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Old 09-09-2011, 08:38 AM   #1
charlene
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Default Lowell MA interview

http://www.wickedlocal.com/acton/fun...#axzz1XSSsc0ZN

..Gordon Lightfoot brings legendary sound to Lowell.Zoom Photos. Courtesy photo.Gordon Lightfoot performs at the Lowell Memorial Auditorium Sunday, Sept. 11.

By Margaret Smith/msmith@wickedlocal.com
GateHouse News Service
Posted Sep 08, 2011 @ 10:14 PM

Lowell — From the ghosts of whaling vessels around torrid Cape Horn – to the more recent shipwreck tragedy of the S. S. Edmund Fitzgerald, on Lake Superior – both are the signature sound of Canadian songwriter and singer Gordon Lightfoot.

His songs speak of adventures on the open sea and the open road, but also of more personal, introspective glimpses into losses and relationships, as in the hits “Rainy Day People” and “If You Could Read My Mind.”

Along the way, he has cast traditional folk sentiments into strong, contemporary folk ballads that won him a loyal audience for more than 50 years across the popular music spectrum.

Early on in his career, his songs, “For Lovin' Me” and “Early Morning Rain” became hits for Peter, Paul And Mary; but for decades he has cultivate his presence as a song writer and a performer in his own right.

Lightfoot, 72, will perform at the Lowell Memorial Auditorium Sunday, Sept. 11.

Recently, he reflected on his long musical journey, the recent death of his long-time friend and guitarist Terry Clements, how grief makes its way into lyrics and melody, and how a performer stays strong to look to the road ahead.

Please tell me what you have planned for this show.

Well, we have our concert, of course, that has all the very well known material, and it also has a great deal of good, solid support material.

To put it in plain English, we will do all the hits and will be supported by the best of our albums throughout the years. I have 20 albums, so we do the best, and it seems to be working. We do the best songs that can be done before an audience, songs in which I have complete faith -- that describes my show.

We start on time. We don’t have an opening act.

What are songs in which you have complete faith?

These are 14 karat gold. We have so much material. We have about eight or nine songs in rotation. [Lightfoot cites “The Wreck of The Edmund Fitzgerald,” “Carefree Highway,” “If You Could Read My Mind” and “Baby Step Back” among them.]

You recently lost your lead guitarist of many years, Terry Clements [who passed away last February; Carter Lancaster is the new guitarist for Lightfoot’s band.] How did that affect you personally as well as plans for the tour?

I was very saddened by it. He was a wonderful person and he taught me a lot of stuff about guitar playing. I felt really bad about him and we all loved him so much.

Not only was he a great guitar player but he was a nice person to be around…he had a wife and a couple of daughters, a family man. It was a big loss, a major wallop, like we say in these days.

What is one your favorite memories of him?

There was the time he fell into the water in Seattle, while fishing off the dock of a hotel. He loved to fish.

Please tell me about your new guitar player, Carter Lancaster.

I had to find a new lead guitar player, so I found Carter Lancaster. He is the new lead guitar player. I got him through our recording engineer, and he recommended him to us. He’s a great little guy.

There must be some differences. What differences does he bring to the band?

He is way different. They are not anything alike at all. I already have these guys playing 14 shows…we are doing another 42 in the fall.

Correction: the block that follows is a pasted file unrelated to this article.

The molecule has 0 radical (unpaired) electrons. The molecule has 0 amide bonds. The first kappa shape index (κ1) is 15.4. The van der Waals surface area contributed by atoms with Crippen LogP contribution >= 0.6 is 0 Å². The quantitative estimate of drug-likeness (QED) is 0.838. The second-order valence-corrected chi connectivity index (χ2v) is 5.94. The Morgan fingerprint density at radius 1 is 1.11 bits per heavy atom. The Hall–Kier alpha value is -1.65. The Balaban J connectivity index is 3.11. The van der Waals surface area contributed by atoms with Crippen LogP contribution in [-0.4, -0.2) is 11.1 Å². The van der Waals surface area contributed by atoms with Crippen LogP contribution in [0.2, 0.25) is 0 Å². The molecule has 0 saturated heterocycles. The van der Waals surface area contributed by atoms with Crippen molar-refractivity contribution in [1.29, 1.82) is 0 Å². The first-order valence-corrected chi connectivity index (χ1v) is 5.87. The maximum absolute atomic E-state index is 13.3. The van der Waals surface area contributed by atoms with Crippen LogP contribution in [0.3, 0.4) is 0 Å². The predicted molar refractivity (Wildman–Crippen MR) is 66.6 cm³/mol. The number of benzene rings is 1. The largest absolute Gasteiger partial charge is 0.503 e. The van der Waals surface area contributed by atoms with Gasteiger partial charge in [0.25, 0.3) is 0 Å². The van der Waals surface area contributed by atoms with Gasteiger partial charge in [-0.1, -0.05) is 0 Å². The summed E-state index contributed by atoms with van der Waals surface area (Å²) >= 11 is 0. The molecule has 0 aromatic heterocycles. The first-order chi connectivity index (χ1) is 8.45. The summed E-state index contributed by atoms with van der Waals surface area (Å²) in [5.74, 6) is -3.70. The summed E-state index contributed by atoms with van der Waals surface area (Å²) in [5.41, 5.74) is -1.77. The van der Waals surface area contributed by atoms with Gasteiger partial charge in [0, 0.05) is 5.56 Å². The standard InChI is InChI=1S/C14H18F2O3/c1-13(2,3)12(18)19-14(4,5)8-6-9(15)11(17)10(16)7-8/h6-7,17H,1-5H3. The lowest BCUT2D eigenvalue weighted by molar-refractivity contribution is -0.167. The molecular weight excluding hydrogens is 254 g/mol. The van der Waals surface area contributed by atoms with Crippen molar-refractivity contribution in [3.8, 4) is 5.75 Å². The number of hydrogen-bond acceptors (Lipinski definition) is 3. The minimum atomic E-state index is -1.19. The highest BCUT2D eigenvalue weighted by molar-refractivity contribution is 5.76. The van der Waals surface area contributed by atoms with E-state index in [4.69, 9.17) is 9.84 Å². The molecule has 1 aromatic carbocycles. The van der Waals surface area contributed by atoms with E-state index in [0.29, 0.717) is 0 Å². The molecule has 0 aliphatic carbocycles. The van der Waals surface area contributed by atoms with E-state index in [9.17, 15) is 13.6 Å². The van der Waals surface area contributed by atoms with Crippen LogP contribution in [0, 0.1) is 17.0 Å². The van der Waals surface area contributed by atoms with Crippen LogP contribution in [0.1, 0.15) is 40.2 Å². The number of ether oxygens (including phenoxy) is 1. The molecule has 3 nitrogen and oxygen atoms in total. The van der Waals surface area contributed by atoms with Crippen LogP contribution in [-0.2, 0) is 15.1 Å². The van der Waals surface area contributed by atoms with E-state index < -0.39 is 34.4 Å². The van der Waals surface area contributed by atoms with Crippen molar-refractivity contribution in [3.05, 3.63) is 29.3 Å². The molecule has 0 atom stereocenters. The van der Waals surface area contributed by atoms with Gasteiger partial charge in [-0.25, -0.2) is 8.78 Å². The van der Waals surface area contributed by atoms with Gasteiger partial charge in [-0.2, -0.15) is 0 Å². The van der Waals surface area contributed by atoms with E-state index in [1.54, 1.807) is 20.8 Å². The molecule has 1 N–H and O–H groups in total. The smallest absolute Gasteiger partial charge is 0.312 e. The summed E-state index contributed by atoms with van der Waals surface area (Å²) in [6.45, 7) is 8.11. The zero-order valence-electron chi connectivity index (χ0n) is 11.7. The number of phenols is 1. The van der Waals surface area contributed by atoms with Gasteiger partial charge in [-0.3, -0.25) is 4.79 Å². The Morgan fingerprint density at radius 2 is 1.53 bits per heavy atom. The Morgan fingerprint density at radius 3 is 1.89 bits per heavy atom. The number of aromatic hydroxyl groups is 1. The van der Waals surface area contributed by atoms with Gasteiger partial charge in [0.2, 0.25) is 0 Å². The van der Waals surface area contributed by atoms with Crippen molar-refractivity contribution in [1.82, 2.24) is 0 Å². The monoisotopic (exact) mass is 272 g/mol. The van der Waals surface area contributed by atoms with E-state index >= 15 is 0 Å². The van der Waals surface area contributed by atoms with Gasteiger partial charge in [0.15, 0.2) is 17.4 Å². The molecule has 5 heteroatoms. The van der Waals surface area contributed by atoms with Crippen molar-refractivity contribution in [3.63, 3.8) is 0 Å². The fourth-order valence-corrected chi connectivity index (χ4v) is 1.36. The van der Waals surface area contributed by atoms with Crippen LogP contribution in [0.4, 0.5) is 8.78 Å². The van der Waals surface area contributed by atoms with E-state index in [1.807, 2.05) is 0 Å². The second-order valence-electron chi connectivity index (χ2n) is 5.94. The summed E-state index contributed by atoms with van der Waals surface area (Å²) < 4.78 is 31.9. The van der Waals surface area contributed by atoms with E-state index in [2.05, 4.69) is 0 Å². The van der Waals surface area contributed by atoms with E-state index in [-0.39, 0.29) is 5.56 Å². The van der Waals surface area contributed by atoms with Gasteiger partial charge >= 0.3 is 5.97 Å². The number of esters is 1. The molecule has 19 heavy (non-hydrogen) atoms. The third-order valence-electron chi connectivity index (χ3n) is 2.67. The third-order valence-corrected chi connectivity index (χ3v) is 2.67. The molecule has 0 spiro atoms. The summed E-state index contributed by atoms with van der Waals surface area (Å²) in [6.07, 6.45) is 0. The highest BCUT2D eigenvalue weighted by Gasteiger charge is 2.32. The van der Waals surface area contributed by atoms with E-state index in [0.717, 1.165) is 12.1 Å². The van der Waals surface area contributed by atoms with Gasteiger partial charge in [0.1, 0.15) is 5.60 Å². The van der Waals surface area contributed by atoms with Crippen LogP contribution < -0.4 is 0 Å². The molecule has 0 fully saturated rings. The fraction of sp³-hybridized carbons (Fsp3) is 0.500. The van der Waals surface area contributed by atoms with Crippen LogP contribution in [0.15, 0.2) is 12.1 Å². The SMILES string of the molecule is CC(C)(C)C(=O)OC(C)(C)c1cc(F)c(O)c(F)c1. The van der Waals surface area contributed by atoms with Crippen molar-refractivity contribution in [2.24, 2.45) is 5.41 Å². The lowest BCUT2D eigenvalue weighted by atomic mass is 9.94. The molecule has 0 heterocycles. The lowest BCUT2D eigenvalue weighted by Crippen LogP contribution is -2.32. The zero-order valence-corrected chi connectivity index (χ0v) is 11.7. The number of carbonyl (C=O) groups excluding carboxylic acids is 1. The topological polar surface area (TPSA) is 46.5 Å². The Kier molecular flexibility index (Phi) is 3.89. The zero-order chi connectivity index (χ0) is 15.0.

The greatest difference is that he has got a different sound. He looks different. But he has the same quality Carter had -- absolute pitch on his instruments, never out of tune. Terry was never out of tune, either. No one of us ever wants out of tune.

He’s smart, and has a wife and two grownup children. One is 19 and the other 21. His wife is a nurse. He has good conduct, doesn’t drink, has the odd cigarette. He is a professional, and he plays well. I don’t think the audience will be disappointed.

After so many years are there songs you would prefer to retire? Many musicians say it’s hard to balance the need to explore new material with the audience demand for the much-loved favorites.

Some of this stuff will seem a little bit obscure, perhaps, but I still have complete faith in them, though, and they are good songs that go over with the audience, that cause a response and a communication factor kicks in. It’s rare, and you only get one or two of them on an album,

If it comes to that point, and we do field requests form the audience, there is a chance we will do that song as the program goes. If it’s not in the program, if find away to fit into the set, and I have to work that out, mentally, as I go along.

You don’t keep people sitting there for three hours. You have to keep it very tight. If there is a really special they want to hear, you gotta find a way to put it in there on the fly.

There is one woman in Chicago, who always requests, “Pony Man.” One man wanted “Cotton Jenny.” I ran up the stairs to get the 12-string guitar…I burst an artery [in 2002]. It took me 28 months to get better.

All for this one guy. He was driving me nuts. He wouldn’t stop asking for “Cotton Jenny.”

Are there songs you feel closer to – more affinity, more enjoyment – and others that have more professional distance for you?

When it comes to the good ones, “Sundown,” “The Wreck of The Edmund Fitzgerald,” “If You Could Read My Mind,” to me these are the best. “If You Could Read My Mind” is a very romantic love song, about the roller coaster of life. It’s really about the breakup of a marriage, which was going through.

You meet with family members of the crew of the Edmund Fitzgerald when time allows. Do they ever have mixed feelings about the song? [The song, a tribute to the crew of a freighter that sank on Lake Superior in November 1975, was a hit for Lightfoot in 1976. He became involved in causes for historic preservation on behalf of the Fitzgerald and maritime shipwreck history on the Great Lakes.]

They like the song. I have had very few negative comments about it.